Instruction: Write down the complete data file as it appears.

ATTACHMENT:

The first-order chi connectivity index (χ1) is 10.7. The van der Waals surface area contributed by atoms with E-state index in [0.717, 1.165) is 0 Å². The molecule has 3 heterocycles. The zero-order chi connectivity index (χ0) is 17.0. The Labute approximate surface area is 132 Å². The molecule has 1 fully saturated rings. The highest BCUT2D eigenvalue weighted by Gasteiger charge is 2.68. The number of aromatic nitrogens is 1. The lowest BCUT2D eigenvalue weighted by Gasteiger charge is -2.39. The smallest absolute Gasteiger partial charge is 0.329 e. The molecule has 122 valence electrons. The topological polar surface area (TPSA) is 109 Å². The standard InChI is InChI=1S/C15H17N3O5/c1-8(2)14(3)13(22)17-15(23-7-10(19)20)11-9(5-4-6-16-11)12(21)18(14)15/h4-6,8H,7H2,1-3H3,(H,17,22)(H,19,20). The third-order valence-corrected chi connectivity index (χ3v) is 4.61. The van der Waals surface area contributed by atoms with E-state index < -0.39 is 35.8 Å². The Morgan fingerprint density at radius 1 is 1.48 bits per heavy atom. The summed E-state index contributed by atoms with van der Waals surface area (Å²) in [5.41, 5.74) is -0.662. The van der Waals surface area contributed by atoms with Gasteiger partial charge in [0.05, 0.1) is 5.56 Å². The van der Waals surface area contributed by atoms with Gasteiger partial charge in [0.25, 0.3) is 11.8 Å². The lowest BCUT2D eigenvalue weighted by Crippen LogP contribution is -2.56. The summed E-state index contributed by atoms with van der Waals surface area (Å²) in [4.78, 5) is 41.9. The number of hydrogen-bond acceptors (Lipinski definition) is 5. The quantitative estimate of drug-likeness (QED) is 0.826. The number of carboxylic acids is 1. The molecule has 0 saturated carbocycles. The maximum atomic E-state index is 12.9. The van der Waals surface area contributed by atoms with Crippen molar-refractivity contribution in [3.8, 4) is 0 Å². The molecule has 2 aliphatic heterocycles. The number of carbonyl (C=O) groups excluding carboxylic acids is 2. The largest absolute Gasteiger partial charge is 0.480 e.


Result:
The first-order chi connectivity index (χ1) is 10.7. The van der Waals surface area contributed by atoms with E-state index in [0.717, 1.165) is 0 Å². The molecule has 3 heterocycles. The zero-order chi connectivity index (χ0) is 17.0. The Labute approximate surface area is 132 Å². The molecule has 1 fully saturated rings. The highest BCUT2D eigenvalue weighted by Gasteiger charge is 2.68. The number of aromatic nitrogens is 1. The lowest BCUT2D eigenvalue weighted by Gasteiger charge is -2.39. The smallest absolute Gasteiger partial charge is 0.329 e. The molecule has 122 valence electrons. The topological polar surface area (TPSA) is 109 Å². The standard InChI is InChI=1S/C15H17N3O5/c1-8(2)14(3)13(22)17-15(23-7-10(19)20)11-9(5-4-6-16-11)12(21)18(14)15/h4-6,8H,7H2,1-3H3,(H,17,22)(H,19,20). The third-order valence-corrected chi connectivity index (χ3v) is 4.61. The van der Waals surface area contributed by atoms with E-state index < -0.39 is 35.8 Å². The Morgan fingerprint density at radius 1 is 1.48 bits per heavy atom. The summed E-state index contributed by atoms with van der Waals surface area (Å²) in [5.41, 5.74) is -0.662. The van der Waals surface area contributed by atoms with Gasteiger partial charge in [0.05, 0.1) is 5.56 Å². The van der Waals surface area contributed by atoms with Gasteiger partial charge in [0.25, 0.3) is 11.8 Å². The lowest BCUT2D eigenvalue weighted by Crippen LogP contribution is -2.56. The summed E-state index contributed by atoms with van der Waals surface area (Å²) in [4.78, 5) is 41.9. The number of hydrogen-bond acceptors (Lipinski definition) is 5. The quantitative estimate of drug-likeness (QED) is 0.826. The number of carboxylic acids is 1. The molecule has 0 saturated carbocycles. The maximum atomic E-state index is 12.9. The van der Waals surface area contributed by atoms with Crippen molar-refractivity contribution in [3.8, 4) is 0 Å². The molecule has 2 aliphatic heterocycles. The number of carbonyl (C=O) groups excluding carboxylic acids is 2. The largest absolute Gasteiger partial charge is 0.480 e.